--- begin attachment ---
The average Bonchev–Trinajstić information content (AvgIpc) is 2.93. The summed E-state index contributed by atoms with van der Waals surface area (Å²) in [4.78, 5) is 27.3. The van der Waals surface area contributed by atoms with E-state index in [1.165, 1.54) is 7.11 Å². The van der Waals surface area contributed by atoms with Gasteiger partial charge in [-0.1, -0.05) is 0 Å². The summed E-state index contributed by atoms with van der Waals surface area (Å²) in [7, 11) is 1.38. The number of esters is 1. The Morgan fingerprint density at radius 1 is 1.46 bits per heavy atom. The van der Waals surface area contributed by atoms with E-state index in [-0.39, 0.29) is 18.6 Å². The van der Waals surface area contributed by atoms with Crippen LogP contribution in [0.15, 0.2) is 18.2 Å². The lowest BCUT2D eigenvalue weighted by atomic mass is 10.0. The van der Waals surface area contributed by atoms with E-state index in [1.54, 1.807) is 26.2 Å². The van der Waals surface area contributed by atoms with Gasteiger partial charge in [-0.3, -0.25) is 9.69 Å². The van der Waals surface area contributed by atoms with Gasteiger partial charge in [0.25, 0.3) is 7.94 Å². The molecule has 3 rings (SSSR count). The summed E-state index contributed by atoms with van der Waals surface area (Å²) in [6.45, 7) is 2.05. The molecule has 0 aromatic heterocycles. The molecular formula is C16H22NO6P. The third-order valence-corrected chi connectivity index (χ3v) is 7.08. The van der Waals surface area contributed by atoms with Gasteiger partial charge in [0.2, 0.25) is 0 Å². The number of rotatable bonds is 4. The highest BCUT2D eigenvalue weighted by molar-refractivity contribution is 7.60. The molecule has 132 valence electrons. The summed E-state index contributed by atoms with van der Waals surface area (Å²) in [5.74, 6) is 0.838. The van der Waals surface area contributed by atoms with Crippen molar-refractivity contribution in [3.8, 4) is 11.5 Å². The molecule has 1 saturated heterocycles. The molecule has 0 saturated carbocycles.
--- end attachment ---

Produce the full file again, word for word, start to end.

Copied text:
The average Bonchev–Trinajstić information content (AvgIpc) is 2.93. The summed E-state index contributed by atoms with van der Waals surface area (Å²) in [4.78, 5) is 27.3. The van der Waals surface area contributed by atoms with E-state index in [1.165, 1.54) is 7.11 Å². The van der Waals surface area contributed by atoms with Gasteiger partial charge in [-0.1, -0.05) is 0 Å². The summed E-state index contributed by atoms with van der Waals surface area (Å²) in [7, 11) is 1.38. The number of esters is 1. The Morgan fingerprint density at radius 1 is 1.46 bits per heavy atom. The van der Waals surface area contributed by atoms with E-state index in [-0.39, 0.29) is 18.6 Å². The van der Waals surface area contributed by atoms with Crippen LogP contribution in [0.15, 0.2) is 18.2 Å². The lowest BCUT2D eigenvalue weighted by atomic mass is 10.0. The van der Waals surface area contributed by atoms with E-state index in [1.54, 1.807) is 26.2 Å². The van der Waals surface area contributed by atoms with Gasteiger partial charge in [-0.3, -0.25) is 9.69 Å². The van der Waals surface area contributed by atoms with Gasteiger partial charge in [0.25, 0.3) is 7.94 Å². The molecule has 3 rings (SSSR count). The summed E-state index contributed by atoms with van der Waals surface area (Å²) in [6.45, 7) is 2.05. The molecule has 0 aromatic heterocycles. The molecular formula is C16H22NO6P. The third-order valence-corrected chi connectivity index (χ3v) is 7.08. The van der Waals surface area contributed by atoms with Gasteiger partial charge in [0.2, 0.25) is 0 Å². The number of rotatable bonds is 4. The highest BCUT2D eigenvalue weighted by molar-refractivity contribution is 7.60. The molecule has 132 valence electrons. The summed E-state index contributed by atoms with van der Waals surface area (Å²) in [5.74, 6) is 0.838. The van der Waals surface area contributed by atoms with Crippen molar-refractivity contribution in [3.8, 4) is 11.5 Å². The molecule has 1 saturated heterocycles. The molecule has 0 saturated carbocycles.